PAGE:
Hail To The Queen, 5/? (2017-01-05)

(five: she who marries the heir)

They come for her in the morning.

7:28 to be exact, the hospital clock tick-tick-ticking alongside the monitors beep-beep-beeping Kakashi’s proof of life.

She and Sasuke and Sakura are all but camped in his room, notes strewn with extra blankets, hair ribbons mixed with whetting stones and arm guards.

Except for missions and hospital rotations, quick trips home for showers and changes of clothes, the three of them–four of them, to Kakashi’s continued reluctance–can be found in his room.

It’s an ignoble setting, but that’s where it begins.

A royal messenger from the Land of the Moon with full retinue–including the familiar stoic face of Captain Korega–come for her in the morning.

“Shikako Nara?” they ask, finery and coiffed hair so different from her research frenzied muss.

She uncurls from her spot on Kakashi-sensei’s bed, getting slowly to her feet. Sakura, blinking sleepily in a visitor’s chair, sits up; Sasuke, leaning against the wall, straightens out and readies his stance.

“Yes?” she says, before spotting Shizune beyond the cloud of silk and embroidery. Shizune nods, and so Shikako repeats more firmly, “Yes.”

The contingent exchange glances amongst themselves before, in unison, kneeling and bowing–bright flower petals falling to the ground.

She takes a step back, confused. Unnerved.

The leader looks up, meets her eyes, and intones,

“Long live Queen Shikako, first of her name, sovereign of Land of the Moon!”

A scant hour later, barely an eye blink, she finds the nightmare has relocated.

Shikako can hardly count the number of times she’s been in the Akimichi clan compound’s ceremonial hall, but it’s only ever been in two contexts: as her father’s daughter, or as Chouji’s friend.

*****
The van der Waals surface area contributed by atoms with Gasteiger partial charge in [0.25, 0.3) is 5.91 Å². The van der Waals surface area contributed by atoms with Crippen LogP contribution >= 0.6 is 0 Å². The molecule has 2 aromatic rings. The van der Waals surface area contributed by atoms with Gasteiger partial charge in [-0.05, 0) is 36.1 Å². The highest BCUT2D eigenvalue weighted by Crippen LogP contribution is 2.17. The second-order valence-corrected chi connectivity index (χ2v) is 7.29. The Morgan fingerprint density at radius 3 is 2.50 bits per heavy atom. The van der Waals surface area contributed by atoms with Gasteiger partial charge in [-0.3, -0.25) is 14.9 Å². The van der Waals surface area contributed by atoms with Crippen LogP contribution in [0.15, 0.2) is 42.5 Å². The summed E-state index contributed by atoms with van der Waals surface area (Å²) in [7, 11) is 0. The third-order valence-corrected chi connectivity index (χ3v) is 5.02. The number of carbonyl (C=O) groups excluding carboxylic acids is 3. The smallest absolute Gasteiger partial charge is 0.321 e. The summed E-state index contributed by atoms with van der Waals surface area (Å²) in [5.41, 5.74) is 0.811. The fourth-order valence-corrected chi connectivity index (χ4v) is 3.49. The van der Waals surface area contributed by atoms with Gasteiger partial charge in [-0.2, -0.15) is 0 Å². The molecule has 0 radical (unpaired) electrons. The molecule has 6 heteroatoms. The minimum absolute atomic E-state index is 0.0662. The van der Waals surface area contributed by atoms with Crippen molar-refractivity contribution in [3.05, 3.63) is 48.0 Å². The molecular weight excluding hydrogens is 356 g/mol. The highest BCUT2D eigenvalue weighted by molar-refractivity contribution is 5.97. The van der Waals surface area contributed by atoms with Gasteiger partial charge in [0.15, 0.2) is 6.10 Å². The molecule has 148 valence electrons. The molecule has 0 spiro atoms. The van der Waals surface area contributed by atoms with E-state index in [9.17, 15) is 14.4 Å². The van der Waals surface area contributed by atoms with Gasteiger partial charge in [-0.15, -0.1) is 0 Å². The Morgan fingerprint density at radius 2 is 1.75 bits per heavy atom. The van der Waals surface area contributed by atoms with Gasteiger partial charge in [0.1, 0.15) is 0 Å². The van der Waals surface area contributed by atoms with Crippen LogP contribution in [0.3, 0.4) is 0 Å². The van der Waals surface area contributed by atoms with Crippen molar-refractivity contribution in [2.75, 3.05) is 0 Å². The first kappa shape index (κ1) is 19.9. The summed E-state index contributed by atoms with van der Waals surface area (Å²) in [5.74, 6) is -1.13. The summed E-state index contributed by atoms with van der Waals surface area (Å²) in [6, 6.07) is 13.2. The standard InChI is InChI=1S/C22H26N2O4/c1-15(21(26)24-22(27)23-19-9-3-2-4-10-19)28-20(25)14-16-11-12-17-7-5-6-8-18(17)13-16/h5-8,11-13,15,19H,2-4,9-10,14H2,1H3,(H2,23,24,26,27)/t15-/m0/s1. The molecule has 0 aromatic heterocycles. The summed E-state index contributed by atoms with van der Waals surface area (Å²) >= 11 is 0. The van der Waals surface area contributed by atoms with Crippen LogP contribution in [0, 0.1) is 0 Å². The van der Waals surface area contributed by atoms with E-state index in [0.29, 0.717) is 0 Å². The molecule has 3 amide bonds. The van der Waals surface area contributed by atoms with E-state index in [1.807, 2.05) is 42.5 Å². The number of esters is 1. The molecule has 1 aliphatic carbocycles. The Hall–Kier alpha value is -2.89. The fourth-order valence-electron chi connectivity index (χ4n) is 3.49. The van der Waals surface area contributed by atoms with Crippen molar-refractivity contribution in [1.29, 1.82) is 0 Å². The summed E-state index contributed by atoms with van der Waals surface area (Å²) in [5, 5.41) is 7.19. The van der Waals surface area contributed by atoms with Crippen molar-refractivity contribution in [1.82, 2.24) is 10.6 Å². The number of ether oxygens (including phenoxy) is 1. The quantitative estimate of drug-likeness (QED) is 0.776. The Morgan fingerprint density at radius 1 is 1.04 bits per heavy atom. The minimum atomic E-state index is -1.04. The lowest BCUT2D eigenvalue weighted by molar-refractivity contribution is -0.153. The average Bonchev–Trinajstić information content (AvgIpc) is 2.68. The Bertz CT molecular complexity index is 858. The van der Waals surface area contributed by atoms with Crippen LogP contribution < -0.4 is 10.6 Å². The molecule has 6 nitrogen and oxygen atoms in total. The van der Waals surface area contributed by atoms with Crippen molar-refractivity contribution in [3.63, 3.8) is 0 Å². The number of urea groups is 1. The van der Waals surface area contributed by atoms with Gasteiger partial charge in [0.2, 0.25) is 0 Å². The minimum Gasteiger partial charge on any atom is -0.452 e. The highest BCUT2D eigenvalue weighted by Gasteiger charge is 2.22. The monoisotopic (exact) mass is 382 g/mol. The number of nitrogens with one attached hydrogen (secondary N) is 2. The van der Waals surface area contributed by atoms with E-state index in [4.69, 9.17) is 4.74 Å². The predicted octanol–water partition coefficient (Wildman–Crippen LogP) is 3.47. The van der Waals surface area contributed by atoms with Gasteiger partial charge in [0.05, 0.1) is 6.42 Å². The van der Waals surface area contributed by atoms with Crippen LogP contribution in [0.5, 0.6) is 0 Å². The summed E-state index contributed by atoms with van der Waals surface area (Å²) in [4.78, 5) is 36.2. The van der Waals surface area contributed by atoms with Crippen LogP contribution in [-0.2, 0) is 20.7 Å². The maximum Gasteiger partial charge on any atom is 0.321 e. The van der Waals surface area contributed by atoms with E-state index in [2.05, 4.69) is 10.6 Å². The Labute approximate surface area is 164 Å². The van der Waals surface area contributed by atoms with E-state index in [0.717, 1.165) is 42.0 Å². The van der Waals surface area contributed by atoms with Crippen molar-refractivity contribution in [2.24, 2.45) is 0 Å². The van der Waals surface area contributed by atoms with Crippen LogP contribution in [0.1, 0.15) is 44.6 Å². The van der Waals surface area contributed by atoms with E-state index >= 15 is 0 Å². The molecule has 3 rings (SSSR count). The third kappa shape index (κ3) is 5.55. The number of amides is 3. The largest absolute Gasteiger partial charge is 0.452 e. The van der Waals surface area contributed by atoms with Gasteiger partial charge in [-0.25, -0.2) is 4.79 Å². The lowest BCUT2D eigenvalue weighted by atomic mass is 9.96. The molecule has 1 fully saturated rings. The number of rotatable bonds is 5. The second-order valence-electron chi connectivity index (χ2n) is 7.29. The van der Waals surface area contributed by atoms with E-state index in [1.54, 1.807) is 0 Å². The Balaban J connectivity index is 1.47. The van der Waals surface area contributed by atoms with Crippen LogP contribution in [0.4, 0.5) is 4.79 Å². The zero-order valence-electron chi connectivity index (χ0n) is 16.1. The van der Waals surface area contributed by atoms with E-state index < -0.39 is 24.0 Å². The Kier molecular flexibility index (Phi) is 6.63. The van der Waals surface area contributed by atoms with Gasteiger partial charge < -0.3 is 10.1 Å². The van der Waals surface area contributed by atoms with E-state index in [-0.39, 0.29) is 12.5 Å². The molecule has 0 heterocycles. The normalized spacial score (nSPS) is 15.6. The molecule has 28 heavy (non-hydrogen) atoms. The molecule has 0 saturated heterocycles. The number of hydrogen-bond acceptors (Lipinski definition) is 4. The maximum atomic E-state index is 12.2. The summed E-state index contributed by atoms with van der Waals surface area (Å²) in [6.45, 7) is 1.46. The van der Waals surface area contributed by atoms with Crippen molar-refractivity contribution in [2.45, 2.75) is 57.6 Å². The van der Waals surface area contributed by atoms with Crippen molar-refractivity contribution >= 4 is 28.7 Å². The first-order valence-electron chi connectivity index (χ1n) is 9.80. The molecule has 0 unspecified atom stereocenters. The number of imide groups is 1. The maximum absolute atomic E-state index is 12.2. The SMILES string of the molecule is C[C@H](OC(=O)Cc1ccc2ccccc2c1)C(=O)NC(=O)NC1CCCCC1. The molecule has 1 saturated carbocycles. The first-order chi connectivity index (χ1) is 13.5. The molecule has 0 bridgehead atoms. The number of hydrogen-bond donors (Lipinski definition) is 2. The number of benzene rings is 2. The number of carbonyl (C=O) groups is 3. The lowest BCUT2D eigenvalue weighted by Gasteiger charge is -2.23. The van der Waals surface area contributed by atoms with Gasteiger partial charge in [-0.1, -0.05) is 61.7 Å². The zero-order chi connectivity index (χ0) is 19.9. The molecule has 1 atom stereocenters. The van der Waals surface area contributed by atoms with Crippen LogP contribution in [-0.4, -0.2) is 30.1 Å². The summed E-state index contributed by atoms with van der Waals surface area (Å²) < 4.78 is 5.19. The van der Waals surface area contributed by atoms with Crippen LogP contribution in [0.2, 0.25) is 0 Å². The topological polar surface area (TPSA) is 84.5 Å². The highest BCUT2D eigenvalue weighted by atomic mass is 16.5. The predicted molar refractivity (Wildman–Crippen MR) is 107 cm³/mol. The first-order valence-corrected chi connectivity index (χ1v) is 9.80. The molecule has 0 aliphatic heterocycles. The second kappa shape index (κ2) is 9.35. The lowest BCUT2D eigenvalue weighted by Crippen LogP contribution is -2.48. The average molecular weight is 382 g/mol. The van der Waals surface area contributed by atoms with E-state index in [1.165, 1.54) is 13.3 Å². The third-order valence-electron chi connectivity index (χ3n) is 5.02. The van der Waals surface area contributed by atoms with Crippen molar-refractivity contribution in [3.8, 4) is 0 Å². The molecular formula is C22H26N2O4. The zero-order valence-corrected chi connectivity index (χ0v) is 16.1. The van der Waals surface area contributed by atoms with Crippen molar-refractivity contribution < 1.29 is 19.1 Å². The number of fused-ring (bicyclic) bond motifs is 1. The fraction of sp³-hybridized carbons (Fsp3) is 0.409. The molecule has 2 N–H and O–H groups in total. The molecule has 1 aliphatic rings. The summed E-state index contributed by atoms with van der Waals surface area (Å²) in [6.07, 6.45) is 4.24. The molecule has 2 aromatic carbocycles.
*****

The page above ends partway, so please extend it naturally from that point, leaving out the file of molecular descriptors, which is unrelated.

The reason this time around is distinctly neither of those.

Chouza puts a hand on her shoulder, huge and warm and gentle even through the layers of borrowed kimono her mum hastily stuffed her into. It’s a welcome gesture of comfort in such an awful situation; Shikako tries to smile at him even though it’s the last thing she feels like doing.

The ceremonial hall can reliably contain dozens of Akimichi, Nara, and Yamanaka. Birthdays and receptions and memorials, the hall full to bursting; the parties spilling out to the courtyard where huge tables of food are spread. Music and laughter and chatter, children playing and elders gossiping. Noise and bodies and family coming together.

This is the exact opposite.

Silence ringing loud and the vast hall, strained and tense. Including the contingent from the Land of Moon, they are less than fifteen total. The royal messenger and his retinue, the Hokage and the three council members, Chouza and herself.

She feels her age keenly, borrowed finery weighing down on her heavily. Crushed beneath layers of silk and the realization that she has very little say in any of this.

And she’s supposed to be queen?

What a joke.

Technically, technically, technically. Everything comes down to technicalities.

Technically, Land of the Moon was in the middle of a revolution when she and her team stumbled into the mess.

Technically, King Kakeru had been overthrown–had been murdered–had lost sovereignty.

Technically, the monarchy follows the Tsuki bloodline.

Technically, Prince Michiru–and his son Hikaru–had abdicated by fleeing the castle.

Technically, Shabadaba–as minister and nearest kin to the Tsuki family–had inherited the title of king.

Technically, she had waged a one woman coup against Shabadaba.

Technically, she had won.

Technically, she had only turned over Shabadaba’s judgement and castle security to Prince Michiru and Captain Korega respectively.

Technically, she is queen.

And yet, the monarchy follows the Tsuki bloodline.

Her dad had rejected an arranged marriage to be with her mum. Had defied his elders, had given up leadership of the Nara clan to do so.